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[88] address will be with Torlonia & Co.; and I should be much gratified by an assurance from you that we shall have peace between our two countries.

As ever, very sincerely yours,

To George S. Hillard, Boston.

Paris, April 15, 1839.
dear Hillard,—Wherever I am, I find something to do more than I anticipated. I am here simply en route for Italy; but I could not be in this charming place without reviving some of my old acquaintances, and once more enjoying the splendid museums and galleries and sights. What a change from London! I was not aware that the atmosphere of London was so black and surcharged with dirt as I am now convinced it is by the contrast; the gilding, and silks, and furniture of the drawing-rooms—salons —are here so clear and bright, compared with those of London, where damp and dirt are constantly at work.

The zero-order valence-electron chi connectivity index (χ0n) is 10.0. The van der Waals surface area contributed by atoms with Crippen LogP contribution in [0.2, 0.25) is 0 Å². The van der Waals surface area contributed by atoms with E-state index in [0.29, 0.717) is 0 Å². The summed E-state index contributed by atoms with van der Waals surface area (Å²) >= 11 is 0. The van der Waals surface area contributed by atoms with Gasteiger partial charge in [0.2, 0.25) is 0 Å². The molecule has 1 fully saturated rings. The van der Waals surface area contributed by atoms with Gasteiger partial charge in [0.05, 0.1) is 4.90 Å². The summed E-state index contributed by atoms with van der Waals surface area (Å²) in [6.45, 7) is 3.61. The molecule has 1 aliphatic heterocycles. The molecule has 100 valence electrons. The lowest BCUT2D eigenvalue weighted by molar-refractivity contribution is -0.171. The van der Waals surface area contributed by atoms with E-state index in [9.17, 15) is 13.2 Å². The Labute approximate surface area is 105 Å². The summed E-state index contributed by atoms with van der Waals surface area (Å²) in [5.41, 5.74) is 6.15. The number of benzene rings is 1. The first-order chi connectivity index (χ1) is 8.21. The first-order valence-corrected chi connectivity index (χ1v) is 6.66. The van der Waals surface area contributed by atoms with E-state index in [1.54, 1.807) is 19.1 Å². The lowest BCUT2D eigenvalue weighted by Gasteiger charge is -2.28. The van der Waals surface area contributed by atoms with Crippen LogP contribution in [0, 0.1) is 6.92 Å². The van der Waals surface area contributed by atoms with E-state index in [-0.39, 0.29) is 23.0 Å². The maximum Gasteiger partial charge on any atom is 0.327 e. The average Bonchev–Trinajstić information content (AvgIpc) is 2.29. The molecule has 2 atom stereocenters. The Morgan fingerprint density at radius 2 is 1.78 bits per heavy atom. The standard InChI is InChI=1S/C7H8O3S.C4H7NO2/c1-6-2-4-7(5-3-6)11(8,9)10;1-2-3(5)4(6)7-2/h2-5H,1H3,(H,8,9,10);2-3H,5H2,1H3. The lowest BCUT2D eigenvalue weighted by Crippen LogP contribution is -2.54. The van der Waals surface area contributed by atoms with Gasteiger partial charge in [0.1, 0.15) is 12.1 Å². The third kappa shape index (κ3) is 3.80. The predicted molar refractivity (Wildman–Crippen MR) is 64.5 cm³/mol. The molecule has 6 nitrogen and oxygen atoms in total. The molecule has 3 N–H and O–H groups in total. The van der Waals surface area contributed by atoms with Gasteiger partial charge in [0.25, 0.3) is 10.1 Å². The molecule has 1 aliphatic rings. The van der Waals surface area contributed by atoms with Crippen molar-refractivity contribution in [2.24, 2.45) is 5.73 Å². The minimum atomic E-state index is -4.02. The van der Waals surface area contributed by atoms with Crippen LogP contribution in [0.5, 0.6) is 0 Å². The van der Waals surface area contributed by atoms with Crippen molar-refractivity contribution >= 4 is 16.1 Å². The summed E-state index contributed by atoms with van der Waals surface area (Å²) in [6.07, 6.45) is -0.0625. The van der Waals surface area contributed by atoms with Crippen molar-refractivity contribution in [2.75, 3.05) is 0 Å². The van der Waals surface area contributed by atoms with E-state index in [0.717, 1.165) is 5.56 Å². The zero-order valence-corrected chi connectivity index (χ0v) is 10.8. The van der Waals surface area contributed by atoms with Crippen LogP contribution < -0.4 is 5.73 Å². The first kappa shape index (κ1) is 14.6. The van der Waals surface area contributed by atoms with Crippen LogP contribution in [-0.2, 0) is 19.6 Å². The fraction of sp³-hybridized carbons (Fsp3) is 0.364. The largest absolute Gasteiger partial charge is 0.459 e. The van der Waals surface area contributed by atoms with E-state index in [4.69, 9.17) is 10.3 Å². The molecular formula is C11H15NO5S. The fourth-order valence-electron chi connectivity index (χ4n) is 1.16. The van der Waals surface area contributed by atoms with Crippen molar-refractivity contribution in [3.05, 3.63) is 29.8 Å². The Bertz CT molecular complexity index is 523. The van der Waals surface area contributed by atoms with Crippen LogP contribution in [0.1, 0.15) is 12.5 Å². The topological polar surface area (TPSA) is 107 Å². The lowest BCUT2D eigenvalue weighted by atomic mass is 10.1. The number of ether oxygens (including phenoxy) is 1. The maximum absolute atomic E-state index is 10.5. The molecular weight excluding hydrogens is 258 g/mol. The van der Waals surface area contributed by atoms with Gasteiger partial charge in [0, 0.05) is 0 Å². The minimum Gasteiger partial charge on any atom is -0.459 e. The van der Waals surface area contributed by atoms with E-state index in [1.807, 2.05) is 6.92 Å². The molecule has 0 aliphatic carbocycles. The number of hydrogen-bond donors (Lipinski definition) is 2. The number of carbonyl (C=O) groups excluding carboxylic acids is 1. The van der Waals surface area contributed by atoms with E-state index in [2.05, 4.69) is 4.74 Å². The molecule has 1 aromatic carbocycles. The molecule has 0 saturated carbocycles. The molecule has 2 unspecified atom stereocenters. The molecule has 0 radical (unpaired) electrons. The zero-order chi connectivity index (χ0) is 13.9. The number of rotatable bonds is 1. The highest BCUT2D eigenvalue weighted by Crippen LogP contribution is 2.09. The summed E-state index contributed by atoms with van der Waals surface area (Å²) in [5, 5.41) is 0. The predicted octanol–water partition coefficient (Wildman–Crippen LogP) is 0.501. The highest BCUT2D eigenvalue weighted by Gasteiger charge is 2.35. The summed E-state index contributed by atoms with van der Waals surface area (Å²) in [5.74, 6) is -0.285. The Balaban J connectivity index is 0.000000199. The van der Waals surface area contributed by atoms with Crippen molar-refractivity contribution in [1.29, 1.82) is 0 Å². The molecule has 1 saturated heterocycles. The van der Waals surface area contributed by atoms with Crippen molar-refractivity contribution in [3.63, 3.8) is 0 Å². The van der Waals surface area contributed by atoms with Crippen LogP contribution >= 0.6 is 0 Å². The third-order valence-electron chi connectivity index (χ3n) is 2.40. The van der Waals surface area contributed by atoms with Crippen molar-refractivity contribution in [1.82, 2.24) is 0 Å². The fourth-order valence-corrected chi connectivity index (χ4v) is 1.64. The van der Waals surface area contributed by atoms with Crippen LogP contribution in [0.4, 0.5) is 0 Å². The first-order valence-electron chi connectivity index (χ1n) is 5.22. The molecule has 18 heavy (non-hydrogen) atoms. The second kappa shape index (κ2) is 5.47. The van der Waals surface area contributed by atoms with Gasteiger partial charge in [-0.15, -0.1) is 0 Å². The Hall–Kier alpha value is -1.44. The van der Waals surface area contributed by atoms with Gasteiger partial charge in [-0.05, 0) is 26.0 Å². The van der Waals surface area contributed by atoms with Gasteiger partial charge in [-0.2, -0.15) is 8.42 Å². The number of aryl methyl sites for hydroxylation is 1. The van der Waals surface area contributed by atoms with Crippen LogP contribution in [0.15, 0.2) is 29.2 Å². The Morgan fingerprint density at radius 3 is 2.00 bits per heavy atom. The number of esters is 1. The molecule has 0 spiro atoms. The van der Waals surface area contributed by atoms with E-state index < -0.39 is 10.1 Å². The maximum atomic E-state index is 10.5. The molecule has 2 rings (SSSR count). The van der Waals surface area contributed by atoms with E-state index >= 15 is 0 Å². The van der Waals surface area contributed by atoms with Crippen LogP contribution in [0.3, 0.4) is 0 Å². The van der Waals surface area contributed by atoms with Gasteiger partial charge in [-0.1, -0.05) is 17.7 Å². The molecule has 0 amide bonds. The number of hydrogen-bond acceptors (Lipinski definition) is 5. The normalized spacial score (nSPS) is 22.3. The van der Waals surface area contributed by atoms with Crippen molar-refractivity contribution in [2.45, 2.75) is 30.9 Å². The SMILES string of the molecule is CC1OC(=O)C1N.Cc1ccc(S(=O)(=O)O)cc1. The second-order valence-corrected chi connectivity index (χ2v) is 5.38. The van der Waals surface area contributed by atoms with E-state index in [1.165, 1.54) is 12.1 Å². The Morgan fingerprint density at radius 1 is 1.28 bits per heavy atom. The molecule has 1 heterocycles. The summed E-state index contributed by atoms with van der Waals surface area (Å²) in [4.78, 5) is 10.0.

I came from Boulogne in the diligence with an English M. P., who did not know me personally, but who took me for an Englishman, and talked about the Americans; while I, enjoying it so much, forbore to undeceive him. I love Paris for its sights and gay scenes, and for its palaces for the people: its museums, stored in the halls of kings, which are gazed on by the humble, the lowly, and the poor. I again entered the Louvre with a throb, and rejoiced as I ascended its magnificent stairway, to think that it was no fee-possession, set apart to please the eyes of royalty. One day I have passed at Versailles, to revive the recollections of that place; and I stood with melancholy interest before that exquisite conception of Joan of Arc, by poor Mary of Orleans. This sculptor-princess I once saw. She seemed pretty, intelligent, and lively; and this statue is brimful of genius and thought. In that mighty palace of France, where it now is, there is nothing more touching. One night, I listened to Mademoiselle Rachel,— the new meteor that has illuminated the French drama. Without beauty, she has intense dignity, a fine voice, and great power of conceiving the meaning of the poet. Another night, I was charmed by the wonders of the French opera, the glories of the ballet, the dance and song; another, I was an indifferent listener to Grisi, Lablache, Tamburini, and the Italian corps. And then, society has spread its nets. I have found invitations when I did not wish them. Lord Granville has been very kind to me. Thorn's balls are truly brilliant, and his house is one of the finest I have ever seen. People with titles beg for invitations there. Before the last ball, Lord Brougham, who was in Paris, and of whom I have seen much, wrote me a note,—which I send you for an autograph,—asking me to get him an invitation! Said Brougham to me the other day, as we were walking arm-in-arm: ‘Ah! my dear friend, is this like Boston?’ Tell Cleveland and Longfellow that we were then in the shadow of Napoleon's Column, in the Place Vendome; and ask them whether they find any thing in Boston like that. Strange things I may tell of Brougham. I have talked with him much about our

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